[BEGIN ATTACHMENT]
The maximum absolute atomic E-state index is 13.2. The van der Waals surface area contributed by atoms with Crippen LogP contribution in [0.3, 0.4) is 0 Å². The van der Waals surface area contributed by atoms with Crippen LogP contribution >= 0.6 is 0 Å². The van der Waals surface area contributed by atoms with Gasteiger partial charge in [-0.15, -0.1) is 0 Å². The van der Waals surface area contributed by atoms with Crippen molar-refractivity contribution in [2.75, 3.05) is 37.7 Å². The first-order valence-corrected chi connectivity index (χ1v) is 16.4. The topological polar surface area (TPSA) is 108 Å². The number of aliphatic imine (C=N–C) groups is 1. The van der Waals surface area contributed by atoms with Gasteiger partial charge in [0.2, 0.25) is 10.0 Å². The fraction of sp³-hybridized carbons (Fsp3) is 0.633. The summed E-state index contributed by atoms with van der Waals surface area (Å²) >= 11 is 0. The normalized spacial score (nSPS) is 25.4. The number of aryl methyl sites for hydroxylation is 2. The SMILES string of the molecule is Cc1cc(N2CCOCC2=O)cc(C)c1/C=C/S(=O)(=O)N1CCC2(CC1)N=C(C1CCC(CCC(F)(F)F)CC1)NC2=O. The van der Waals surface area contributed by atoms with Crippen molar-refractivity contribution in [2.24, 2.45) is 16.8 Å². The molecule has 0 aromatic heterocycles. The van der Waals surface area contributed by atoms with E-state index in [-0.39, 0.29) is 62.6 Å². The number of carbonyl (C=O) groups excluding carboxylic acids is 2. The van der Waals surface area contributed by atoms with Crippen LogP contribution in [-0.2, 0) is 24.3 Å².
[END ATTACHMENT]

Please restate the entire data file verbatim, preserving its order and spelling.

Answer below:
The maximum absolute atomic E-state index is 13.2. The van der Waals surface area contributed by atoms with Crippen LogP contribution in [0.3, 0.4) is 0 Å². The van der Waals surface area contributed by atoms with Crippen LogP contribution >= 0.6 is 0 Å². The van der Waals surface area contributed by atoms with Gasteiger partial charge in [-0.15, -0.1) is 0 Å². The van der Waals surface area contributed by atoms with Crippen molar-refractivity contribution in [2.75, 3.05) is 37.7 Å². The first-order valence-corrected chi connectivity index (χ1v) is 16.4. The topological polar surface area (TPSA) is 108 Å². The number of aliphatic imine (C=N–C) groups is 1. The van der Waals surface area contributed by atoms with Gasteiger partial charge in [0.2, 0.25) is 10.0 Å². The fraction of sp³-hybridized carbons (Fsp3) is 0.633. The summed E-state index contributed by atoms with van der Waals surface area (Å²) >= 11 is 0. The normalized spacial score (nSPS) is 25.4. The number of aryl methyl sites for hydroxylation is 2. The SMILES string of the molecule is Cc1cc(N2CCOCC2=O)cc(C)c1/C=C/S(=O)(=O)N1CCC2(CC1)N=C(C1CCC(CCC(F)(F)F)CC1)NC2=O. The van der Waals surface area contributed by atoms with Crippen molar-refractivity contribution in [2.24, 2.45) is 16.8 Å². The molecule has 0 aromatic heterocycles. The van der Waals surface area contributed by atoms with E-state index in [-0.39, 0.29) is 62.6 Å². The number of carbonyl (C=O) groups excluding carboxylic acids is 2. The van der Waals surface area contributed by atoms with Crippen LogP contribution in [-0.2, 0) is 24.3 Å².